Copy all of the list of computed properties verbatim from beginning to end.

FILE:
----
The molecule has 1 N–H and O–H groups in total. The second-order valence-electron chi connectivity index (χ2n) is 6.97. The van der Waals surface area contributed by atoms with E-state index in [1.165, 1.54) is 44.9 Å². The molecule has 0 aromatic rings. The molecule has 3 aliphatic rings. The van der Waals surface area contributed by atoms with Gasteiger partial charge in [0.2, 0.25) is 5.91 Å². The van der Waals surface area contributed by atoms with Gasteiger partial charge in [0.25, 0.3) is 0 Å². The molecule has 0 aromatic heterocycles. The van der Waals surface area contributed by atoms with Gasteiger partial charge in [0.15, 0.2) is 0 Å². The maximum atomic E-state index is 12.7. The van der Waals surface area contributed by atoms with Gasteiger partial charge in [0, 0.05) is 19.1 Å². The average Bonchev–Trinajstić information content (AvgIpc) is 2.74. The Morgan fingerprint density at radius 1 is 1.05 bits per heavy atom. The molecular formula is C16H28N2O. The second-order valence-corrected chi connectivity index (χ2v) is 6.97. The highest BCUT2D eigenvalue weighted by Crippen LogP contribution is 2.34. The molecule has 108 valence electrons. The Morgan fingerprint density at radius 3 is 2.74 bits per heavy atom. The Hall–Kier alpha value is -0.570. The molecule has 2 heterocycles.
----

The molecule has 1 N–H and O–H groups in total. The second-order valence-electron chi connectivity index (χ2n) is 6.97. The van der Waals surface area contributed by atoms with E-state index in [1.165, 1.54) is 44.9 Å². The molecule has 0 aromatic rings. The molecule has 3 aliphatic rings. The van der Waals surface area contributed by atoms with Gasteiger partial charge in [0.2, 0.25) is 5.91 Å². The van der Waals surface area contributed by atoms with Gasteiger partial charge in [0.25, 0.3) is 0 Å². The molecule has 0 aromatic heterocycles. The van der Waals surface area contributed by atoms with Gasteiger partial charge in [0.15, 0.2) is 0 Å². The maximum atomic E-state index is 12.7. The van der Waals surface area contributed by atoms with Gasteiger partial charge in [0, 0.05) is 19.1 Å². The average Bonchev–Trinajstić information content (AvgIpc) is 2.74. The Morgan fingerprint density at radius 1 is 1.05 bits per heavy atom. The molecular formula is C16H28N2O. The second-order valence-corrected chi connectivity index (χ2v) is 6.97. The highest BCUT2D eigenvalue weighted by Crippen LogP contribution is 2.34. The molecule has 108 valence electrons. The Morgan fingerprint density at radius 3 is 2.74 bits per heavy atom. The Hall–Kier alpha value is -0.570. The molecule has 2 heterocycles.